Nina Eichinger is the daughter of the famous filmmaker Bernd Eichinger.
From 1988 until 2000, she went to the Munich International School in Starnberg and finished with the international baccalaureate.
In 2001, she completed an intensive acting class and camera training at the Hollywood Acting School. The same year, she was assigned to present the gastronomy awards Germany in Munich as co-moderator.
From 2002 to 2003, Miss Eichinger studied life sciences and communication science as minor field of study at the University of San Diego, California.
From 2003 to 2005, she finished her studies with the Bachelor of Arts at the Franklin College in Lugano, Switzerland. She specified her studies in journalism and life sciences.
PHE: Miss Eichinger, you are a public figure. Due to your job, you are always on the way. Do you still have time for private interests?
Nina Eichinger: Yes, of course, I think you have to take this time off. For me in person it is very important, because there you can refresh and catch new energy.
PHE: You are well known for your love to animals. You are proud dog-owner, what do you especially like in the relationship between human and dog?
And how do you commit yourself in animal protection?
Nina Eichinger: Without my female dog I cannot and will not imagine life anymore. I think it doesn’t matter if it is a dog or cat or guinea pig, in every case it is great to have a personal relationship to an animal.
But the advantage of a dog is that you can go through “thick and thin”.
This is because you can nearly take your dog everywhere with you. You can do sports together, go to vacation and so on.
And this is how this intensive relation establishes.
For me it is important to grapple with topics like animal protection.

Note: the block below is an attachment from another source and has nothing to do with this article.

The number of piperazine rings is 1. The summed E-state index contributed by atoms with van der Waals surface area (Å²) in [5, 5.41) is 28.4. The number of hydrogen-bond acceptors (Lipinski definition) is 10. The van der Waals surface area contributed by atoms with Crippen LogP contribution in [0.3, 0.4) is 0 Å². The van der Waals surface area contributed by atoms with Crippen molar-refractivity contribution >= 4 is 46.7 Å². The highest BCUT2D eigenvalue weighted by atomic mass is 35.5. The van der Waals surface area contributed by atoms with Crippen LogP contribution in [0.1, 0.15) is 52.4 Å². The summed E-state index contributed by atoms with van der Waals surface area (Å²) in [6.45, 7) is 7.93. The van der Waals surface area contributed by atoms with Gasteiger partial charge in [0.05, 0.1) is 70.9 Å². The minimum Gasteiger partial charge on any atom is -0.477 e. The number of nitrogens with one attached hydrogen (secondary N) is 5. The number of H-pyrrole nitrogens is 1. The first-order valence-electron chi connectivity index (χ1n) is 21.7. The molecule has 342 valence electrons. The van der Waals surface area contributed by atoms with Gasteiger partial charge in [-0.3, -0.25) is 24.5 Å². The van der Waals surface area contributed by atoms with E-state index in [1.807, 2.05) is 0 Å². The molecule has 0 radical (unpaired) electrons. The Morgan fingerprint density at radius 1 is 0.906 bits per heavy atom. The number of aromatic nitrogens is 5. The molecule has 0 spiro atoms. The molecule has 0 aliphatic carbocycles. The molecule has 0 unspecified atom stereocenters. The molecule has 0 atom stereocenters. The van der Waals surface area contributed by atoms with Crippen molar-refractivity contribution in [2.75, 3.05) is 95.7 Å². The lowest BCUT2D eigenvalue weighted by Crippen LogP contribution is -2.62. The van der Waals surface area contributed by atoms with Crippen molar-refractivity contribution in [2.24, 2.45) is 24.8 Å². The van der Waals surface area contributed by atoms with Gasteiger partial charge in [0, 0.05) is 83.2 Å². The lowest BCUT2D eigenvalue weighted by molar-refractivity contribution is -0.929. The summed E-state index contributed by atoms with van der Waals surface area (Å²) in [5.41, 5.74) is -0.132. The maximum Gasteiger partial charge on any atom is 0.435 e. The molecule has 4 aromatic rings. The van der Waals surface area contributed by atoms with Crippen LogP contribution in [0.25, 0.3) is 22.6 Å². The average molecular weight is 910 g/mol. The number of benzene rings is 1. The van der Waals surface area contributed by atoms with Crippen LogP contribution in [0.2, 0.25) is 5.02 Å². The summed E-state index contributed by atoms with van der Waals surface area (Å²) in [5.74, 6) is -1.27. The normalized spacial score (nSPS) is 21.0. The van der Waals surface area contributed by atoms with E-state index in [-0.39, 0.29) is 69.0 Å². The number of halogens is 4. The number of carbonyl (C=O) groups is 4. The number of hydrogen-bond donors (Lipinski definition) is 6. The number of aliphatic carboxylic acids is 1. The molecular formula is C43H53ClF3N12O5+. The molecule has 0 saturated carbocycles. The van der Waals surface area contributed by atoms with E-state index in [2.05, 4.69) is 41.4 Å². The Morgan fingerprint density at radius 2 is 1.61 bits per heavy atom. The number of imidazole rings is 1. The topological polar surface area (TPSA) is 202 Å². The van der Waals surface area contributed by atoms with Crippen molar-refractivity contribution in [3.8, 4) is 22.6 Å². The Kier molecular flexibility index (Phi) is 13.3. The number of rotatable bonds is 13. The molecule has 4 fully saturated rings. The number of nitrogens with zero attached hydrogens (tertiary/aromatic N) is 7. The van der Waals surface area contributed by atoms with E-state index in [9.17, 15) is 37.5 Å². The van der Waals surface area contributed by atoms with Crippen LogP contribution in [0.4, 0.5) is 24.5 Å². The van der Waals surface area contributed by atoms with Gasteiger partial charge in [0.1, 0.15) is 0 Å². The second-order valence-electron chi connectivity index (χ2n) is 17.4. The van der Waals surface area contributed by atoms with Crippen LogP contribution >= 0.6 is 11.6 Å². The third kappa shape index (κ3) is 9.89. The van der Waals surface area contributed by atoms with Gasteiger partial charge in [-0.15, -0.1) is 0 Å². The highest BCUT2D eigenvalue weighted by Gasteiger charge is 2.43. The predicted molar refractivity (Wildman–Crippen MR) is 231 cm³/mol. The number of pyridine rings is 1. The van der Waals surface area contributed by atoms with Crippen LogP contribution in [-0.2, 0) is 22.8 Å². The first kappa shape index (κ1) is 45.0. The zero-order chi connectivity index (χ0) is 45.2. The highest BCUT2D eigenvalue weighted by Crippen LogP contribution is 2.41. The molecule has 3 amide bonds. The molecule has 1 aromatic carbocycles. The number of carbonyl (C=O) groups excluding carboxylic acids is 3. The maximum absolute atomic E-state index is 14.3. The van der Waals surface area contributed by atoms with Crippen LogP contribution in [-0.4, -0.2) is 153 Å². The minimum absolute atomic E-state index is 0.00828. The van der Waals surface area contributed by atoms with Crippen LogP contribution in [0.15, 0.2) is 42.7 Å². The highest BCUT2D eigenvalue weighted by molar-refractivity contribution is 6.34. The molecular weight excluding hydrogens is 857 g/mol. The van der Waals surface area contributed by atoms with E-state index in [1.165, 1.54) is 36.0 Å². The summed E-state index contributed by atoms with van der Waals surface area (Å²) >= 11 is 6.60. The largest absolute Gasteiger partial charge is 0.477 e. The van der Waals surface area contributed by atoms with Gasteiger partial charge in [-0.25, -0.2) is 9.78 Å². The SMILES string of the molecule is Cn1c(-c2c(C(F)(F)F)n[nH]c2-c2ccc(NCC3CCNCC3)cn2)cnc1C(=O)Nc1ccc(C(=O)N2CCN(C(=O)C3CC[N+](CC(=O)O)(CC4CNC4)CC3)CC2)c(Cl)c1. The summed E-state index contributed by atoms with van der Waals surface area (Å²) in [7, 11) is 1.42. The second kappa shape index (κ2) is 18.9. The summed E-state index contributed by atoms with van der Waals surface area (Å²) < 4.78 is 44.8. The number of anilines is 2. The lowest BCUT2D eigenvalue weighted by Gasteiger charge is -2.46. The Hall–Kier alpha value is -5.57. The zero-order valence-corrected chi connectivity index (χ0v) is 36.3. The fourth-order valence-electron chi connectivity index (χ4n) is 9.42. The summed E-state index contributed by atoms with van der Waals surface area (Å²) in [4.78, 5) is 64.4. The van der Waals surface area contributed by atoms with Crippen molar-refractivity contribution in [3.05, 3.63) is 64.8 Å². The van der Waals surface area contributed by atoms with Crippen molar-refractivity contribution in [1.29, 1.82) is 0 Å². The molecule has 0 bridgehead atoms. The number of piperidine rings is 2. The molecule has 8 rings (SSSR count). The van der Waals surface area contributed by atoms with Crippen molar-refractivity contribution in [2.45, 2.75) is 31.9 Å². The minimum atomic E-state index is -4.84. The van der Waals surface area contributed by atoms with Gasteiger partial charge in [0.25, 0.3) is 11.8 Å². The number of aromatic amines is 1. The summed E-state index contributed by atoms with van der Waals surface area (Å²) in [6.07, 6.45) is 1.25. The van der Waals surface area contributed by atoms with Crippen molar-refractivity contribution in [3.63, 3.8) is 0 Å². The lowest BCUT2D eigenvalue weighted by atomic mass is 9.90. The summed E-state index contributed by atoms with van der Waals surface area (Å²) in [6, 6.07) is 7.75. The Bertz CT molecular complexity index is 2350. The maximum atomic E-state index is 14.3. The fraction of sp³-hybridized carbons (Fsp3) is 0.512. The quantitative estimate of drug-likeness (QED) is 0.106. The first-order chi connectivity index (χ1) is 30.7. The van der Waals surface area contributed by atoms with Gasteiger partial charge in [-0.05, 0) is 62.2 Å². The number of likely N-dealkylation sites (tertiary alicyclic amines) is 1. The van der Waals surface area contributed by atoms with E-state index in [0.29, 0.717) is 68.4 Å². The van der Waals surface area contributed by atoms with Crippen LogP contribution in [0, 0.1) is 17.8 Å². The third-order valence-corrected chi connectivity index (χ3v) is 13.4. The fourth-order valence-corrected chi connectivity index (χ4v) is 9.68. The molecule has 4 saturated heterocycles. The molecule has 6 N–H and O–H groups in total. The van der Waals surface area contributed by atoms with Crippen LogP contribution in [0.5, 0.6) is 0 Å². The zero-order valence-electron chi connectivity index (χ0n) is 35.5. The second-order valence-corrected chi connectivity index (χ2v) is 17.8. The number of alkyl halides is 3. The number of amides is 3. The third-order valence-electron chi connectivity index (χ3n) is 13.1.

No animal deserves it to suffer and we, the “more powerful “ or “mighty” ones, have the responsibility to treat them as they deserve it.
I am a member of two organizations, but I would of course appreciate to commit myself more than that.
PHE: A huge problem, which every organization dedicated to foreign animal protection has to fight with, is that many people affirm that German animal shelters are full enough. So why do we rehome animals from abroad. What do you think about that statement?
Nina Eichinger: This is a very tricky situation.
We in Germany of course have more than enough dogs, which need a new home.
And because of this it is a bit unfair to raise the competition by bringing dogs from abroad.
On the other hand, I know that the poor souls from abroad are not able to help it.
And you cannot just look away, because the agony in your own country is also large.
PHE: During our work in animal protection, we again and again get to know brave private persons, who keep on fighting and being helpful, despite political or existential obstacles.
Do you know people like this from your own experience?
Nina Eichinger: I know a very kind couple, who cocker up wild animals from time to time.
They adopt for example baby squirrels, which have to be fed every two hours. Or they adopt marten babies because of which they are in trouble with the local hunters. They sacrifice themselves again and again.
That is just awesome.
PHE: In many countries, animal protection is accompanied by the misunderstanding of the responsible politicians. And so the opinions about killing camps are usually very different.
A lot of municipalities in the European countries try to solve the problem with the flood of ownerless animals by killing them after a short waiting time.
If you could decide, what would you do?
Nina Eichinger: This cannot be a solution at all. But when you see the terrible and tight enclosures, you know that there cannot live 10 more dogs. I actually think that the problem has to be solved at its seeds.
That’s why I think that castration and sterilization programs, which are done by animal rights activists in those countries, are very important. Then hopefully the problem rises not in this way.
PHE: If you today would have the opportunity to state a slogan for animal protection, which one would that be?
Nina Eichinger: Nobody said it would be easy, but it will be worth it!
PHE:You were so kind to answer all these questions. Did you something of the Pfotenhilfe Ungarn or Pfotenhilfe Europa before?
Nina Eichinger: Honestly no. In the meantime, there are a lot of organizations. But I will start right know to read everything about the two :)
Interview by Britta Berkenfeld